California Educator

September 2016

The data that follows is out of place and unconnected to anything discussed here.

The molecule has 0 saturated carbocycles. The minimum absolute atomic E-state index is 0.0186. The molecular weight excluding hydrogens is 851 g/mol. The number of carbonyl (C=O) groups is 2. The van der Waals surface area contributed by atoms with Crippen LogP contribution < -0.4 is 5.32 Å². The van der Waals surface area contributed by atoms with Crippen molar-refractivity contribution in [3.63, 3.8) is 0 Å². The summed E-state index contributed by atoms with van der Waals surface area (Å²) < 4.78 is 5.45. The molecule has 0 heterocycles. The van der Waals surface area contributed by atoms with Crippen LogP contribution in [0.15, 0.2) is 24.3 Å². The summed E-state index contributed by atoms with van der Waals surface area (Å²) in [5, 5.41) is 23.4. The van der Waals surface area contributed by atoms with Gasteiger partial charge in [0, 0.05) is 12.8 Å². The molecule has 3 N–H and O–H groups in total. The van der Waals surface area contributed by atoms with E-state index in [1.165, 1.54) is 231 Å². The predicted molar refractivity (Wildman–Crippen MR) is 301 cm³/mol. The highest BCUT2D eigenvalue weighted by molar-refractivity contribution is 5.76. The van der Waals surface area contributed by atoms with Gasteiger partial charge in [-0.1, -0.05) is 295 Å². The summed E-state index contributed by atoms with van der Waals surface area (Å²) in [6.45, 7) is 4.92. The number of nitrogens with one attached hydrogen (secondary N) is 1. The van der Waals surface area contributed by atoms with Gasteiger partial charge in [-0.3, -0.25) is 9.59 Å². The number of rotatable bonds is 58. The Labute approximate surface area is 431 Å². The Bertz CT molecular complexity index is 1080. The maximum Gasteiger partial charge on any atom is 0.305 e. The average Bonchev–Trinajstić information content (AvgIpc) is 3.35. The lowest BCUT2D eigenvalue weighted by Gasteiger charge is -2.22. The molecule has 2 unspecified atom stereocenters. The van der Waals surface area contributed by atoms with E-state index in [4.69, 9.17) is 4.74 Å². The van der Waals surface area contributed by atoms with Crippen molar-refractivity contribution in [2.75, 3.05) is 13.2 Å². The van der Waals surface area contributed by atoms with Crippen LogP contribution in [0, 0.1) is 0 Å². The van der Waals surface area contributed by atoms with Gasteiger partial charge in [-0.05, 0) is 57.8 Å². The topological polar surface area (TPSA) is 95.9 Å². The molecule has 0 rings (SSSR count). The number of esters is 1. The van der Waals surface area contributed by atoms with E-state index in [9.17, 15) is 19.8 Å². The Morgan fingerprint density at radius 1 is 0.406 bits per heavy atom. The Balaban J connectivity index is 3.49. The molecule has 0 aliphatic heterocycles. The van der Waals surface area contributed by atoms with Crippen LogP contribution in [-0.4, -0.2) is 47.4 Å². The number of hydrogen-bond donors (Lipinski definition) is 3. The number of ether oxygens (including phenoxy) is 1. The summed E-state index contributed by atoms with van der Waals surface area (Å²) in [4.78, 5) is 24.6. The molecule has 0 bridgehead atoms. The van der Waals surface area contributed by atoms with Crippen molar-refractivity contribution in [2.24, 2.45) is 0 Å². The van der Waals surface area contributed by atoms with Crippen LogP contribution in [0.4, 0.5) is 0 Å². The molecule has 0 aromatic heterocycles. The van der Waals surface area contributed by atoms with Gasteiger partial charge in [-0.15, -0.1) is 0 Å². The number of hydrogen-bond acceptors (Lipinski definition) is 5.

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West Sacramento Teachers at Impasse After 11 months of frustrating bargaining to halt teacher turnover and increase compensation, Washington Teachers Association (WTA) members in West Sacramento are await- ing a neutral fact finder's report that might help defuse a simmering showdown. "People are frustrated," says Don Stauffer, president of the 425-member WTA. "It's at the point where relationships with the district are being damaged." Washington Unified School District in Yolo County offered only a 2 percent raise for the 2015-16 school year, when it enjoyed a 14 percent state funding increase. That year, 15 percent of teachers left the district, most seeking better pay nearby. The union is seeking 7 percent in raises over two years, Stauffer says. Get updates at By Len Feldman, Cynthia Menzel and Mike Myslinski. #OurVoiceAtTheTable Stockton Teachers Fight for Students On Sept. 8, members of the Stockton Teachers Association (STA) voted 97.2 percent to authorize their executive board to call a strike as necessary to stop the mismanagement and wrongheaded prioritization that are harming Stockton Unified School District (SUSD) students. The 1,800-member STA has been battling since June 2015 to get SUSD to make the classroom and students the top priority. SUSD has received millions of dollars in Local Control Funding Formula funds aimed at helping its students, 90 per- cent of whom are categorized as "high poverty." STA says SUSD should use these funds to attract and retain quality educators for every classroom, reduce class sizes, and support student needs. Instead, SUSD attached its contract offer to 30 more instructional minutes four days a week. STA says students and teachers do not need longer school days — in fact, the extra minutes are dangerous, since many students have long com- mutes and would be walking or traveling home in the dark. The district is offering a 0 (zero) percent salary increase. "Our students are being harmed by this management mal- feasance," says STA President Erich Myers. "Despite receiving millions in new state funding aimed at helping our neediest students, the district is refusing to use any of that funding to support high-quality teaching. Worse yet, district manage- ment has robbed our students by squirreling away dollars intended for the classroom in what is now an obscenely large reser ve fund." 39 September 2016 20062 School of Education Attend an information meeting on September 29 at 6 p.m. at any APU campus location. Register today at Teachers See the Possibilities Whether studying cell membranes or the scientific method, students in Leslie Sandoval's seventh- grade class make connections—to the curriculum, with their teacher and peers, and to the world around them. Azusa Pacific's School of Education prepares educators like Leslie to see and cultivate the potential in every student. Graduates go on to make a lasting difference as creative, collaborative professionals and dedicated advocates for those they serve. Advance your calling with a master's or doctoral degree, credential, or certificate from a top Christian university and join a mentoring community of educators who will help you make an even greater impact. Programs available online and at locations throughout Southern California 6 Lone Hill Middle School, Third Period, Life Sciences, Teacher: Leslie Sandoval, M.A.Ed. '04

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